Keep this in mind if you want to use pine as a firewood source during cold winter nights.
The most common type of pine tree in the world. It has clusters of five-needle fascicles that erupt from the branches, these needles are soft and almost like bristles on a paintbrush.
This wood is great for getting an outdoor fire as it is packed full of flammable resin.
Pine needles that have turned brown from being dried out make for a good fire accelerant to throw on. This pine is also used a lot in construction.
You’ll see these trees used in making telephone poles that you see at the side of the road.
Red pines go very tall and straight, which makes them ideal for poles and timber. This pine tree has a more intense resin within it that has a strong turpentine smell.
If you see a downed red pine, cut off a branch or cut into the stump to find resin-impregnated wood that is both flammable and waterproof.
The jack pine is one of those trees that doesn’t grow straight (much like the pitch pine). This tree lives in rocky soil and can stand for a long time.
This is one of the pines that require a forest fire to burn the tree and open the cones, effectively spreading seeds.
With two needles per fascicle, you can easily confuse this with the red pine if it weren’t for the old, weathered bark, with cracks running through it.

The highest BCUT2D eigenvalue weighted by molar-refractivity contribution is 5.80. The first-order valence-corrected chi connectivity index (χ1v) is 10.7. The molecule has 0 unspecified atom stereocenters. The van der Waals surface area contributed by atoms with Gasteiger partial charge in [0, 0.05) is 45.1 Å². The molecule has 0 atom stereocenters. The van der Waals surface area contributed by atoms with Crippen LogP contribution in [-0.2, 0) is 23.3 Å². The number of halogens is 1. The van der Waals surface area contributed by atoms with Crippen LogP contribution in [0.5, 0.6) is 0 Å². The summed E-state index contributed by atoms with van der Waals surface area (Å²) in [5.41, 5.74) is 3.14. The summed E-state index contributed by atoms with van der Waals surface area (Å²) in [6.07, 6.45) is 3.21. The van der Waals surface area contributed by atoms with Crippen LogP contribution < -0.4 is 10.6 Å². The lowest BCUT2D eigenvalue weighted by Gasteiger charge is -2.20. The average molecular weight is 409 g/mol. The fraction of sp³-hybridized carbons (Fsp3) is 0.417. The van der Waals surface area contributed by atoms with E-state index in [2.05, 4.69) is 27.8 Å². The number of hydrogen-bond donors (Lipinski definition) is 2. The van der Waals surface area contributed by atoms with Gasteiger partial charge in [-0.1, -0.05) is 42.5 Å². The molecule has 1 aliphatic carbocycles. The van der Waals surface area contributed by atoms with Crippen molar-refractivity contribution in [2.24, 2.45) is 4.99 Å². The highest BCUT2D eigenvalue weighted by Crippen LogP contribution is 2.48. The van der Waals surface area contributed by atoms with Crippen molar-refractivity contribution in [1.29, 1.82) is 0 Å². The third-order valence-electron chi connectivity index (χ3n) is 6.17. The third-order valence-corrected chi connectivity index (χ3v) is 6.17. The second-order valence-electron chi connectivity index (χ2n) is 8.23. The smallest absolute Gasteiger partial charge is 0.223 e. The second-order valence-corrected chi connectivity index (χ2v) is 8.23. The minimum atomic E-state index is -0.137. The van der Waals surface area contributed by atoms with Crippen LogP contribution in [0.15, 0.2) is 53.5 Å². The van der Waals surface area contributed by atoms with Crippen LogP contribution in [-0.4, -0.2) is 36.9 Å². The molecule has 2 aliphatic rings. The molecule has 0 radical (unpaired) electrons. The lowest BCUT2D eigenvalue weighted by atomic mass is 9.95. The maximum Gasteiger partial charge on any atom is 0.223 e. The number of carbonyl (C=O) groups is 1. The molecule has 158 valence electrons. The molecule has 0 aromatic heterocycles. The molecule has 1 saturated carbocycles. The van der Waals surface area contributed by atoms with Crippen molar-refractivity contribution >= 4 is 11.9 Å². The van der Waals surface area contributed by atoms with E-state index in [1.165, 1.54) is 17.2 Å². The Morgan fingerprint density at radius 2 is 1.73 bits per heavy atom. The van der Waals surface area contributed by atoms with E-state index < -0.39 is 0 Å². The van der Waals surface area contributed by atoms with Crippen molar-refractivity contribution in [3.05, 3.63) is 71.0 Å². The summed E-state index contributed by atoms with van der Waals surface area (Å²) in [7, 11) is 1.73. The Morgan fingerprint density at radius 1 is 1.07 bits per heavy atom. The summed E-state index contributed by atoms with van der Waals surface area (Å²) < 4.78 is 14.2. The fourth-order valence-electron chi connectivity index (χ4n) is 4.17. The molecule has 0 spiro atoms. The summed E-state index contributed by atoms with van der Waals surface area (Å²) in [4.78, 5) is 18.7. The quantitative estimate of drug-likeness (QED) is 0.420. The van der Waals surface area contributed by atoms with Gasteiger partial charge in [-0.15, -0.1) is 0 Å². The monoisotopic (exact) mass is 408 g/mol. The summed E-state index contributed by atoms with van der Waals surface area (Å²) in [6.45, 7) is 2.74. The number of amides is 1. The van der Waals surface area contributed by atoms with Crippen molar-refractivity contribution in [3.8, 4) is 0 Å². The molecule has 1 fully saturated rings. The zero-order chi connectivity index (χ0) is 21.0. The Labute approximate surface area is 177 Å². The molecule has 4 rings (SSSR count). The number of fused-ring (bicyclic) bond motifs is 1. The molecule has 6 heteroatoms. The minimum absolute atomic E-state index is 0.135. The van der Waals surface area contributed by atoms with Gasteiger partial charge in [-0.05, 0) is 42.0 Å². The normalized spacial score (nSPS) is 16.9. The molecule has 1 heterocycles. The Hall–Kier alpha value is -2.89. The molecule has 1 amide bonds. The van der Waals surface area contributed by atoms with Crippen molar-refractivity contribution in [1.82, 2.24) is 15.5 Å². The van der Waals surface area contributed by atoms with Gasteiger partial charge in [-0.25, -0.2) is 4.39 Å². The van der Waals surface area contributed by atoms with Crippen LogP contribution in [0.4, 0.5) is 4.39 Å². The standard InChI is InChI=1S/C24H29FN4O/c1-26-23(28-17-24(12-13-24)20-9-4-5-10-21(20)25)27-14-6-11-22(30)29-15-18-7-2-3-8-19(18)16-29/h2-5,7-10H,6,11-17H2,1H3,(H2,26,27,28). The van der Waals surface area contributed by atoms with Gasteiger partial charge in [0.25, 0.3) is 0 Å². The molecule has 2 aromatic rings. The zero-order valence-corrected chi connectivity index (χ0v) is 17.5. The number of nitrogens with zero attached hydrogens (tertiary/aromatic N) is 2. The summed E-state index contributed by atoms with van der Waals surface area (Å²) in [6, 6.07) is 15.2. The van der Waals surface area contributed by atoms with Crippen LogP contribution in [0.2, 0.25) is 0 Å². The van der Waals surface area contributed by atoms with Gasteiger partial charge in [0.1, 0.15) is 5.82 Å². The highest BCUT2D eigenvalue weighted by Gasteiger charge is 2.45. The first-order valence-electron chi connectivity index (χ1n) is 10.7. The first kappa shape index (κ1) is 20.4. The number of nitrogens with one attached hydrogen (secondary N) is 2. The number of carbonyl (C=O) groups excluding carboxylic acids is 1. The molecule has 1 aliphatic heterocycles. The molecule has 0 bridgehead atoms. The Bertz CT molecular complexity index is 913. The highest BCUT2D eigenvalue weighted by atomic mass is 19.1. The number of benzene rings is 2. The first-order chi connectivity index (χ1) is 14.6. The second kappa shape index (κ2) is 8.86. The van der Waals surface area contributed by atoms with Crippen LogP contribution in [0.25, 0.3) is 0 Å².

Generally, this tree has gray or brown bark, as opposed to the noticeable red that the red pine showcases. This is an average burning pine that can provide short bursts of heat.
This pine tree is the most widely distributed and can be recognized worldwide. This tree is easily recognized by its red platelike bark that interlocks with itself.
It can be an invasive species as New Zealand seems to have had an abundance growing since its introduction, choking out any of the native wildlife.
Since it is heat resistant, it does take a little while for it to get burning, but that means it also burns a little longer than other pine trees.
Creosote is the build-up of black carbon that appears in your chimney as a result of incomplete burning from low-temperature fires.
Accumulating creosote is unavoidable when burning any type of wood, but you can control how much you accumulate during a burn session by choosing the right wood for the job.
Wood with a lot of sap or resin will create lots of creosote as not all of the particles will burn up and get transferred with the smoke up the chimney.
If you are burning exclusively softwood in a wood store or fireplace then expect to clean your chimney out monthly, depending on how much you use it.
Don’t let it build up or it can cause a blockage that will get hot and start a chimney fire.
Make sure that your pine firewood is dry and that will also mitigate smoke production and avoid creosote buildup.
If your wood is wet it tends to produce more smoke as the fire attempts to evaporate any excess moisture.
Punky wood tends to also burn poorly and will either smother the fire or cause it to smolder instead of burn.
Perrin is a nomad surviving and thriving in in the Canadian forests. His areas of expertise include wilderness survival, primitive living, tracking wildlife, and teaching others about this way of life. He has has a “first-responder” certification and is a “leave no trace” expert.